With gun violence in America reported nearly every day, the Ad Council is teaming with the National Crime Prevention Council and the Bureau of Justice Assistance on a new public service campaign promoting gun safety.
Precise spending on the campaign isn’t available. The Council is in the process of reaching out to some 33,000 local and national media outlets to support the campaign. The Council’s average campaign has about $30 million in media behind it.
New York-based Merkley+Partners is handling creative chores for the gun safety campaign on a pro bono basis.
The groups behind the so-called “Lock It Up” campaign point to a study from the Rand Corporation using statistics from the U.S. Centers for Disease Control and Prevention that show about 1.4 million homes have firearms stored in ways that make them accessible to children, at-risk youth, potential thieves and “those who intend to harm themselves or others.” Already in 2014, the website shootingtracker.com reports, there have been nearly 125 mass shootings in the U.S. accounting for nearly 600 casualties.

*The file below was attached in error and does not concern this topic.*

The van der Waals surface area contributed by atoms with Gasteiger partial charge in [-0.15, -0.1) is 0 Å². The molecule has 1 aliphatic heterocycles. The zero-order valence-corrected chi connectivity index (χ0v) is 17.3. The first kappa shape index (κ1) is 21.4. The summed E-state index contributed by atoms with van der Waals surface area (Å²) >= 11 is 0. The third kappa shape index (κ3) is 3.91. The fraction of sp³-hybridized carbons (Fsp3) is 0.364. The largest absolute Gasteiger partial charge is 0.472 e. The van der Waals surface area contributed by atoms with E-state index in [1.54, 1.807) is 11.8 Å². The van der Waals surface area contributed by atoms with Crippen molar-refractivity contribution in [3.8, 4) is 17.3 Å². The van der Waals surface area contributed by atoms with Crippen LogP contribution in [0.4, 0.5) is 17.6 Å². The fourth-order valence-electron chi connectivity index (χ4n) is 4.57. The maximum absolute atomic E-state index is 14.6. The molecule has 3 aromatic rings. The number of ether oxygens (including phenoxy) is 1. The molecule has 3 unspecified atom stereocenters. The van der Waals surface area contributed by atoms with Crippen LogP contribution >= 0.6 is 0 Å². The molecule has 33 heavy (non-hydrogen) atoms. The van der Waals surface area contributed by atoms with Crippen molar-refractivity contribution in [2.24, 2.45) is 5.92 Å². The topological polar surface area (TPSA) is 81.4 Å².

“We teach all drivers to buckle up in case of accidents and to lock their cars,” said Ann Harkins, the NCPC’s President and CEO. “The same logic applies to this campaign--we want owners to lock up their firearms to prevent accidents and keep them out of the wrong hands. Safe storage ensures that owners are doing their part to increase public safety.”
The TV, radio, print, outdoor and online PSAs feature community voices calling on firearms owners to safely store their firearms. The ads end with the call–to–action, “Remember, Always... Lock It Up.” More campaign specifics can be found here.
“For more than thirty years, we’ve worked with NCPC to produce ads designed to prevent crime including gun–related violence,” said Ad Council President and CEO Peggy Conlon. “This campaign represents a powerful new extension of our efforts, and one that fosters a critical dialogue between adults about safe firearms storage.”
The campaign is the second to focus on gun safety in recent months. Earlier this year the non-profit gun safety organization Evolve launched a campaign (with pro bono help from Saatchi & Saatchi) with the tagline, “It’s the right to bear arms, not the right to be a dumbass.” Evolve was created last year by Adland veteran Jon Bond and his wife Rebecca after the Sandy Hook school shooting tragedy.